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adaptive bitrate streaming

What is adaptive bitrate streaming?

Adaptive bitrate streaming is a streaming technology based on the Hyper Text Transfer Protocol (HTTP). It detects a user's bandwidth and device capabilities (for example CPU capacity) and then adjusts the stream to match what they have available. In order to work, adaptive bitrate streaming requires an encoder that can take single source media and encode it at multiple bit rates. This allows player clients to switch between the stream qualities based on available resources, resulting in a smooth streaming experience.

How does adaptive bitrate streaming work?

Adaptive bitrate streaming starts with encoding video content at multiple bit rates. Then each stream is segmented into multi-second parts. Each part is between 2 and 10 seconds long. The client receiving the video begins by downloading what's called the manifest file. This file describes the stream segments and their bit rates. When streaming starts, it's common for the client to use the lowest bitrate first, just to test things out. Then it moves to the appropriate bit rate for the network and device. Throughout streaming, the client adjusts the stream quality based on what's available resource wise. Normally, this allows streaming to continue smoothly, even if the quality might not be consistent.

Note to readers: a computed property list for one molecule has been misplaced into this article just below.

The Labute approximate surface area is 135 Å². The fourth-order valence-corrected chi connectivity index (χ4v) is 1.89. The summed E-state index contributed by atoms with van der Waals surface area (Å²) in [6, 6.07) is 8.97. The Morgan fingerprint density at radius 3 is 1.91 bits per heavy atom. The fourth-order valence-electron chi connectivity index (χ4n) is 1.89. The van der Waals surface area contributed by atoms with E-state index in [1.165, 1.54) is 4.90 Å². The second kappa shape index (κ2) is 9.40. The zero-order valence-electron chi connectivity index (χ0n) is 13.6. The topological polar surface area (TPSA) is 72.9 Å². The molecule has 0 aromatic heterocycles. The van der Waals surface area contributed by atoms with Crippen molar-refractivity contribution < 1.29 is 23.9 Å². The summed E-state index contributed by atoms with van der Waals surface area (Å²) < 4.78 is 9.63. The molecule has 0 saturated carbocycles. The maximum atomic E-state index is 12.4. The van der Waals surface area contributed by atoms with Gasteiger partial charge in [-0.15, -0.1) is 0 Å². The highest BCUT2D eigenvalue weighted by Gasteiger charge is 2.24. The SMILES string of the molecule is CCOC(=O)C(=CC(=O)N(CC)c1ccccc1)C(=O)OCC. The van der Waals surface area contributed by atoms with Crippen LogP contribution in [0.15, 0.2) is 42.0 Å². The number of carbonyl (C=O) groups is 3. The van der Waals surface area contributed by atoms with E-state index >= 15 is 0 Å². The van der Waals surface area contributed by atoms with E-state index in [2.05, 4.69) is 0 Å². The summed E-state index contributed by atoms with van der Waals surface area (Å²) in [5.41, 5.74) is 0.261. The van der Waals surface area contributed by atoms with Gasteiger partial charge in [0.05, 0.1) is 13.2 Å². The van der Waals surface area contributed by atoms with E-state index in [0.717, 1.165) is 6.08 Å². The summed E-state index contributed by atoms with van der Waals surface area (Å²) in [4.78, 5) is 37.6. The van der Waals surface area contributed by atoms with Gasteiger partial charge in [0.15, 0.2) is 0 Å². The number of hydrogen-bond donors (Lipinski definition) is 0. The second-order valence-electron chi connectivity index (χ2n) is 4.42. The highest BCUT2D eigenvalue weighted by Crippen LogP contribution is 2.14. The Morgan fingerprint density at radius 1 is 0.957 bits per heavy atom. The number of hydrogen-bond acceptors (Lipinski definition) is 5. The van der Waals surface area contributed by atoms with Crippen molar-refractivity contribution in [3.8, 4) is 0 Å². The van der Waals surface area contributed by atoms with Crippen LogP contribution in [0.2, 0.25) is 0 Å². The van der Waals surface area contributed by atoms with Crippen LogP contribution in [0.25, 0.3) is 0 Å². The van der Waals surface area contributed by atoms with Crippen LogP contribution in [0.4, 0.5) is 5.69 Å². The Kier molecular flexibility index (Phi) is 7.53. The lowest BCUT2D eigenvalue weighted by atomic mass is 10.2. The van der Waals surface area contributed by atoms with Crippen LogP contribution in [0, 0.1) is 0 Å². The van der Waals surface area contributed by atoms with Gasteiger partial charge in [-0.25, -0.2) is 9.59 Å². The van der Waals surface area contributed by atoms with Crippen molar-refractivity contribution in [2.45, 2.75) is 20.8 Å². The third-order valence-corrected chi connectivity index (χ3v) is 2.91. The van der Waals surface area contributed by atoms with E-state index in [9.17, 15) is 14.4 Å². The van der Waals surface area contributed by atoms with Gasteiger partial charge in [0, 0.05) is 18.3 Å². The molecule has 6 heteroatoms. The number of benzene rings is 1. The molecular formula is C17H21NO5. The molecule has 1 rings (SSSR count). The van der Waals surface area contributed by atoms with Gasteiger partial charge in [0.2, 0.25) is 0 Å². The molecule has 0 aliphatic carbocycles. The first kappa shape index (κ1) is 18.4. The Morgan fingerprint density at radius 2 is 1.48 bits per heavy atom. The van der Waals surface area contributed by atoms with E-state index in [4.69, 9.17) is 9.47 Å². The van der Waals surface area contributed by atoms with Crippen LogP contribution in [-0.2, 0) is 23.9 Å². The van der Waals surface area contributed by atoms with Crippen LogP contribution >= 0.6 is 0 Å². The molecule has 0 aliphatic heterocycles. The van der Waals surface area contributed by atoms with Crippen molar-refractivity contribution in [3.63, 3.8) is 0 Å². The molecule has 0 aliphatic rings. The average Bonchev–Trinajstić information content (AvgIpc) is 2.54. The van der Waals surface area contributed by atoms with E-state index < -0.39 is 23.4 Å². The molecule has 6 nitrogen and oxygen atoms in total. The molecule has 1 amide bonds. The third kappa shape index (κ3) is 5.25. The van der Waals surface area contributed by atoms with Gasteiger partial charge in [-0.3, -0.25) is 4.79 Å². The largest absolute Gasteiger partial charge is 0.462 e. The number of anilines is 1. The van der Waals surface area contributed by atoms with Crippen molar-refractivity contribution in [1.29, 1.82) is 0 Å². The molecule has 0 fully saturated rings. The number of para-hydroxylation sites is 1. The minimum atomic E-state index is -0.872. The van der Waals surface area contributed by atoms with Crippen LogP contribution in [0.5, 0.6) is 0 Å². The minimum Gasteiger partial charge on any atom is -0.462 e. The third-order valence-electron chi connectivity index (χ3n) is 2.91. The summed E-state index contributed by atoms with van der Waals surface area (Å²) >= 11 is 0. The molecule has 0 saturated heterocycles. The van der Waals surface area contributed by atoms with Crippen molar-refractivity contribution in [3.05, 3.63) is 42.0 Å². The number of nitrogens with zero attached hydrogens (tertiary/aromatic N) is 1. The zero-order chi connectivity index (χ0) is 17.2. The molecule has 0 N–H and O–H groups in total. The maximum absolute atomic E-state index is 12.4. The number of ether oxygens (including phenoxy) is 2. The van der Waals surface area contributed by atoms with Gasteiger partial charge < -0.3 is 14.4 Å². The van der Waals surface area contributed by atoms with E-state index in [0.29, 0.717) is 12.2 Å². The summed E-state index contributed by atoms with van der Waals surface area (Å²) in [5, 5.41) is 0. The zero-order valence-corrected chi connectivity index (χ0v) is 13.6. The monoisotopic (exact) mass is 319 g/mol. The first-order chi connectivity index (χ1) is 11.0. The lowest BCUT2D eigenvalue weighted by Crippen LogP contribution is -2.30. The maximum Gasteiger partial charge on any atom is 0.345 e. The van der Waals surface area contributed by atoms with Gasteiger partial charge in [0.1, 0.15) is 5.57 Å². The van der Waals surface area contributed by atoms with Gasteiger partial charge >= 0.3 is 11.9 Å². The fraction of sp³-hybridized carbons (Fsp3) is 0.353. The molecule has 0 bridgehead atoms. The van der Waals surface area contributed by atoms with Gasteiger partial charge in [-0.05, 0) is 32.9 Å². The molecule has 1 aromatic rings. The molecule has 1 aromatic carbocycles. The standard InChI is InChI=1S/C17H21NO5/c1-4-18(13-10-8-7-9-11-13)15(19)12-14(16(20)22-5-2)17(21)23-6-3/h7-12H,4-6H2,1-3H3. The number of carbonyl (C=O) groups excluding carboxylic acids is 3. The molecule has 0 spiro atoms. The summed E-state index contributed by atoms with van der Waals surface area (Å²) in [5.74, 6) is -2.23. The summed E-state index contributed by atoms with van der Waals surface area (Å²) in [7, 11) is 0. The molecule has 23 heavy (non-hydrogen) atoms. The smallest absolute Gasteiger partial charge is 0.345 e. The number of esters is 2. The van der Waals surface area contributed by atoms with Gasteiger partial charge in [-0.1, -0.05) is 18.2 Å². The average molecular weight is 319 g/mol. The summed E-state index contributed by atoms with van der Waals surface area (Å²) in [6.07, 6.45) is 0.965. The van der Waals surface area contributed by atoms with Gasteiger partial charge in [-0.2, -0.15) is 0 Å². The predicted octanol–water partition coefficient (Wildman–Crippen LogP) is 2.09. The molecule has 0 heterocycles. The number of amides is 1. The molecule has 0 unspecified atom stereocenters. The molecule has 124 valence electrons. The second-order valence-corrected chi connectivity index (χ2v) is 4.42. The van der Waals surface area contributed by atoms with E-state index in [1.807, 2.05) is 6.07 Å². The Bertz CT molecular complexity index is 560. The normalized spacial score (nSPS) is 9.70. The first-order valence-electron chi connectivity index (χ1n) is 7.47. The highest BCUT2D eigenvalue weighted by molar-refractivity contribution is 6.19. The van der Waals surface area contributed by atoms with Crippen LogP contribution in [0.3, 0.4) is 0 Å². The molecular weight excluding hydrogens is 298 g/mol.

Benefits of adaptive bitrate streaming

Adaptive bitrate streaming is based on HTTP, so unlike streaming technologies such as RTMP, it doesn't have issues with traversing firewalls and NAT (Network Address Translation) devices. It also doesn't require constant connections or session state on each client, making it easier to scale. This style of streaming is also compatible with edge servers and the software to handle it is simple. Edge servers use HTTP server software and can handle incoming adaptive bitrate streaming requests with ease.

The history of adaptive bitrate streaming

Adaptive bitrate streaming was created in October 2002 by the DVD Forum at the WG1 Special Streaming group. The group was run by Toshiba and Phoenix, with collaboration from Microsoft, Apple Computer, DTS Inc., Warner Brothers, 20th Century Fox, Digital Deluxe, Disney, Macromedia and Akamai. Initially, they started with the concept of storing video in small files at two different quality levels that could be sent via HTTP to a media player. Over time this evolved into what we have today.

api.video and adaptive bitrate streaming

While there are many implementations of adaptive bitrate streaming, such as Adobe's HTTP Dynamic Streaming and Microsoft Smooth Streaming, none of these are as popular as Apple HTTP Live Streaming or HLS. HLS is supported everywhere and due to its popularity, this is what api.video chooses to transcode your videos to. All api.videos are in beautiful, high quality HLS.